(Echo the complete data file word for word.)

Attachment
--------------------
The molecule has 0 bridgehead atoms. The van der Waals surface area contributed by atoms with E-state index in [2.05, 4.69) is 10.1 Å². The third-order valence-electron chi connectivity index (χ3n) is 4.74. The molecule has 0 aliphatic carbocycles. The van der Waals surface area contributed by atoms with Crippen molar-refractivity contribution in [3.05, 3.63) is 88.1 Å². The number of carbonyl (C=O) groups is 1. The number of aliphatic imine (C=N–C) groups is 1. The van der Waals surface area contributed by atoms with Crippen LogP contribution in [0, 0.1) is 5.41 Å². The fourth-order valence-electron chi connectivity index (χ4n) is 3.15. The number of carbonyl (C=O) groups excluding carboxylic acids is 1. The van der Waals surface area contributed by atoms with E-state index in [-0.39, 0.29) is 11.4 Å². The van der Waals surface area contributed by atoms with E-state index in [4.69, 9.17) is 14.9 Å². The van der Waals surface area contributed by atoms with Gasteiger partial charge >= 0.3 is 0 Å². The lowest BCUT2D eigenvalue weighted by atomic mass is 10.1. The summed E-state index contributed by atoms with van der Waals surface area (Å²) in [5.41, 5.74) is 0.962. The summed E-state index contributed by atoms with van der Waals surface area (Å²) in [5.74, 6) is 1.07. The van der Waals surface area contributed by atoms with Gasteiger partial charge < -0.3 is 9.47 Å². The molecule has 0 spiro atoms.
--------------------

The molecule has 0 bridgehead atoms. The van der Waals surface area contributed by atoms with E-state index in [2.05, 4.69) is 10.1 Å². The third-order valence-electron chi connectivity index (χ3n) is 4.74. The molecule has 0 aliphatic carbocycles. The van der Waals surface area contributed by atoms with Crippen molar-refractivity contribution in [3.05, 3.63) is 88.1 Å². The number of carbonyl (C=O) groups is 1. The number of aliphatic imine (C=N–C) groups is 1. The van der Waals surface area contributed by atoms with Crippen LogP contribution in [0, 0.1) is 5.41 Å². The fourth-order valence-electron chi connectivity index (χ4n) is 3.15. The number of carbonyl (C=O) groups excluding carboxylic acids is 1. The van der Waals surface area contributed by atoms with E-state index in [-0.39, 0.29) is 11.4 Å². The van der Waals surface area contributed by atoms with E-state index in [4.69, 9.17) is 14.9 Å². The van der Waals surface area contributed by atoms with Gasteiger partial charge >= 0.3 is 0 Å². The lowest BCUT2D eigenvalue weighted by atomic mass is 10.1. The summed E-state index contributed by atoms with van der Waals surface area (Å²) in [5.41, 5.74) is 0.962. The summed E-state index contributed by atoms with van der Waals surface area (Å²) in [5.74, 6) is 1.07. The van der Waals surface area contributed by atoms with Gasteiger partial charge < -0.3 is 9.47 Å². The molecule has 0 spiro atoms.